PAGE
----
It’s Blog Action Day today! (Oct. 15)
To support this occasion, here’s a repost relating to migration and the environment:
I’m concerned about this. Are you? Why or why not? Depending on the findings of the coming study (described below), what prospects for species recovery strategies do we have?
There is something about the migrants’ lifestyle that is making them vulnerable and their declines are reminiscent of those we began to see in farmland birds 30 years ago. Migrants have been slipping away for more than three decades but the scale of their disappearance is only now becoming apparent.
Mystery is surrounding the huge declines of birds that migrate thousands of miles from Africa to Europe each spring.
Scientists fear that their dwindling numbers may be a warning of widespread environmental damage. Climate change, drought and desertification in Africa, and massive pesticide use on African farmland may all be to blame for the declines of once common UK birds such as the Spotted Flycatcher (Muscicapa striata), Northern Wheatear (Oenanthe oenanthe), Wood Warbler (Phylloscopus sibilatrix) and European Turtle-dove (Streptopelia turtur), a BirdLife Europe-wide study led by the RSPB (BirdLife in the UK) concludes.
The research, to be published in the journal Biological Conservation, shows that 54 per cent of the 121 long-distance migrants studied have declined or become extinct in many parts of Europe since 1970. The study also compared migrants and resident birds with similar characteristics, and in almost every case, the migrant fared worse.
The possible reasons being explored:
Climate change: air temperatures are changing and warmer springs are causing insects to breed earlier. Resident birds may be surviving winters better and, alongside insects, are adapting more quickly to climate change. Long-distance migrants flying from Africa cannot detect the temperature increase that heralds an early spring in Europe and may arrive too late to use the best nest sites and catch the insect food glut on which their young depend.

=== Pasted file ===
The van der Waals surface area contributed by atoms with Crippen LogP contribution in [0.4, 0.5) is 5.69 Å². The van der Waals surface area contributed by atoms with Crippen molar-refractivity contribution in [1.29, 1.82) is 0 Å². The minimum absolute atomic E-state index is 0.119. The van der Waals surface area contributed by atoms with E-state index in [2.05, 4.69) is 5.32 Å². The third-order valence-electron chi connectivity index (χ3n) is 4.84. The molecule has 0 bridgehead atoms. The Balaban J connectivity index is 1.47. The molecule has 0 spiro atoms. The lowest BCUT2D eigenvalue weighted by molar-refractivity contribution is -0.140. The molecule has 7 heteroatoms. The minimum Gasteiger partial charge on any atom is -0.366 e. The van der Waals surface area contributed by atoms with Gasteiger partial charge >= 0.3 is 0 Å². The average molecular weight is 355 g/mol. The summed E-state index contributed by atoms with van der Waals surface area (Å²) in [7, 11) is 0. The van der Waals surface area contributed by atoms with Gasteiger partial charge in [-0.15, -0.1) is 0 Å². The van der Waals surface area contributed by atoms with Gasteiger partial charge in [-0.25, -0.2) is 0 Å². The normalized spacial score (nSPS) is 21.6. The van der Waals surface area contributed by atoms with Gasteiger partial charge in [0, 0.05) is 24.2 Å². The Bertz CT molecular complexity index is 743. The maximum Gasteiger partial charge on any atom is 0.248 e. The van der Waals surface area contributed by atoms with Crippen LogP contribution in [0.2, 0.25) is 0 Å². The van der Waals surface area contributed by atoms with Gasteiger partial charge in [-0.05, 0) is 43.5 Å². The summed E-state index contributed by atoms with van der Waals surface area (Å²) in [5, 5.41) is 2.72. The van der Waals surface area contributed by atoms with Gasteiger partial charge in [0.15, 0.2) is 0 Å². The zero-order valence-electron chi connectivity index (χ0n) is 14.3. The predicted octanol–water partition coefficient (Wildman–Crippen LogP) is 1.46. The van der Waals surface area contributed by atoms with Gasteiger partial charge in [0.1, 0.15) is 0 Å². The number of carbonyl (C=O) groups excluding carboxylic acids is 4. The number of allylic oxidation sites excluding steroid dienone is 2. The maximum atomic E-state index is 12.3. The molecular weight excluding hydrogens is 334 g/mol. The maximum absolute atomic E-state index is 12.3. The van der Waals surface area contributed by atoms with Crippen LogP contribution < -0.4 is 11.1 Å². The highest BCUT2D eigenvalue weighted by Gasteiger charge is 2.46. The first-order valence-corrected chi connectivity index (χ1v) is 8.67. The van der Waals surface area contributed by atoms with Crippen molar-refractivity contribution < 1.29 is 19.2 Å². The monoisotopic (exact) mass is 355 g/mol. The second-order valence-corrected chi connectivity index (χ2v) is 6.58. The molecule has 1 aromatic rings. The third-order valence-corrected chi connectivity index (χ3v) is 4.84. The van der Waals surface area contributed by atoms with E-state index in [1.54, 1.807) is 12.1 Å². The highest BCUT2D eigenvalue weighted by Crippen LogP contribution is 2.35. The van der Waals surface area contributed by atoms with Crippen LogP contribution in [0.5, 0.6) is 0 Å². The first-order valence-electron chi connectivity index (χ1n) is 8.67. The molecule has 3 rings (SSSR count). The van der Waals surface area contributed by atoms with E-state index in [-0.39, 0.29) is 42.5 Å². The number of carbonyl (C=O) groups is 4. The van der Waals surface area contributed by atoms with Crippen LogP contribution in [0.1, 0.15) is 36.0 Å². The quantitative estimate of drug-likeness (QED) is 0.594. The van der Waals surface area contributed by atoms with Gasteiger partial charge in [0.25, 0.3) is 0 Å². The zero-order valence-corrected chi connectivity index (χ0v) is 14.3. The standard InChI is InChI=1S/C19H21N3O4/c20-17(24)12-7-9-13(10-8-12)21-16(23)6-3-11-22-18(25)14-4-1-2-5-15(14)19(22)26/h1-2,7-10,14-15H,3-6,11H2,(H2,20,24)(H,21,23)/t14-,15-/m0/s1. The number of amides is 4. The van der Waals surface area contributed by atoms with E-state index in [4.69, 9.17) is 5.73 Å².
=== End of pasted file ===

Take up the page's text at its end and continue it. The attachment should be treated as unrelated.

Drought and agriculture in the Sahel: the Sahel borders the southern Sahara, stretching from the Atlantic Ocean in the west to the Horn of Africa in the east. It covers 1.6 billion hectares and includes regions of 12 countries. Long term drought and agricultural intensification, including the widespread use of pesticides and fertilisers, has turned much of the Sahel into desert. The area is the first feeding opportunity for migrants crossing the Sahara.
Desertification: the Sahara is now much bigger than it used to be, also because of drought. Migrating birds must fly over this desert in one flight, to reach their winter homes. The birds may be unable to fly further in one go and if so, many will not cope with the longer journey.
Pest control: huge amounts of pesticides are now used to kill locusts and protect crops in Africa, and may be killing birds as well.
The concluding paragraphs of the BirdLife International piece describe a silver lining, through an environmental education campaign to raise awareness of migrants among children throughout Europe and collect more data about the timing of migration. The initiative, Spring Alive, allows people to record their first sightings of migrants online, and then combine them with thousands of others to produce maps showing the advance of spring.
(Hat tip: Bora)